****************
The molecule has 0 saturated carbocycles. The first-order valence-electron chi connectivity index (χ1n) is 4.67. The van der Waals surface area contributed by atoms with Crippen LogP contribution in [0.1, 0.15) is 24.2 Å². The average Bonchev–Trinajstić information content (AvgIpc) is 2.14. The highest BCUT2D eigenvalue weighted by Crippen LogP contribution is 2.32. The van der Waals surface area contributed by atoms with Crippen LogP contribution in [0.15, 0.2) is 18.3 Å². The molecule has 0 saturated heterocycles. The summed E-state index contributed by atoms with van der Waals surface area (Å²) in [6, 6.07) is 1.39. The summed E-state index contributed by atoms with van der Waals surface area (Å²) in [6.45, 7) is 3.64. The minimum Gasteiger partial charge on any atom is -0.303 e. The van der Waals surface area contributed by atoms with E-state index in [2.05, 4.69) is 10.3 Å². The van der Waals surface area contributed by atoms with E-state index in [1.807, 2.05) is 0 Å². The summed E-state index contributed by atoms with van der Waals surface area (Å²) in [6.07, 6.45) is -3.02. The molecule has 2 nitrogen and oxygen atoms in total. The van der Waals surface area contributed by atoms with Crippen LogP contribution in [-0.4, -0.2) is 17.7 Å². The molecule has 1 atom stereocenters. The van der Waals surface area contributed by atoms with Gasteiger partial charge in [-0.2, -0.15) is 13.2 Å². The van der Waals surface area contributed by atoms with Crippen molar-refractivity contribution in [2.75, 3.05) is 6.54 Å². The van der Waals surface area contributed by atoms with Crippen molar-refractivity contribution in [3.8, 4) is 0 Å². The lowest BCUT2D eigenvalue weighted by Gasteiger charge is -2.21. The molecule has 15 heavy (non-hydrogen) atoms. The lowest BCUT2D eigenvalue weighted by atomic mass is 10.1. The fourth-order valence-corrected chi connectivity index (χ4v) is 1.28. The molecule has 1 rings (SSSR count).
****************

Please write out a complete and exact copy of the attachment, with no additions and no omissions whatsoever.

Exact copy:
The molecule has 0 saturated carbocycles. The first-order valence-electron chi connectivity index (χ1n) is 4.67. The van der Waals surface area contributed by atoms with Crippen LogP contribution in [0.1, 0.15) is 24.2 Å². The average Bonchev–Trinajstić information content (AvgIpc) is 2.14. The highest BCUT2D eigenvalue weighted by Crippen LogP contribution is 2.32. The van der Waals surface area contributed by atoms with Crippen LogP contribution in [0.15, 0.2) is 18.3 Å². The molecule has 0 saturated heterocycles. The summed E-state index contributed by atoms with van der Waals surface area (Å²) in [6, 6.07) is 1.39. The summed E-state index contributed by atoms with van der Waals surface area (Å²) in [6.45, 7) is 3.64. The minimum Gasteiger partial charge on any atom is -0.303 e. The van der Waals surface area contributed by atoms with E-state index in [2.05, 4.69) is 10.3 Å². The van der Waals surface area contributed by atoms with E-state index in [1.807, 2.05) is 0 Å². The summed E-state index contributed by atoms with van der Waals surface area (Å²) in [6.07, 6.45) is -3.02. The molecule has 2 nitrogen and oxygen atoms in total. The van der Waals surface area contributed by atoms with Crippen LogP contribution in [-0.4, -0.2) is 17.7 Å². The molecule has 1 atom stereocenters. The van der Waals surface area contributed by atoms with Gasteiger partial charge in [-0.2, -0.15) is 13.2 Å². The van der Waals surface area contributed by atoms with Crippen molar-refractivity contribution in [2.75, 3.05) is 6.54 Å². The van der Waals surface area contributed by atoms with Crippen molar-refractivity contribution in [3.8, 4) is 0 Å². The lowest BCUT2D eigenvalue weighted by Gasteiger charge is -2.21. The molecule has 15 heavy (non-hydrogen) atoms. The lowest BCUT2D eigenvalue weighted by atomic mass is 10.1. The fourth-order valence-corrected chi connectivity index (χ4v) is 1.28. The molecule has 1 rings (SSSR count).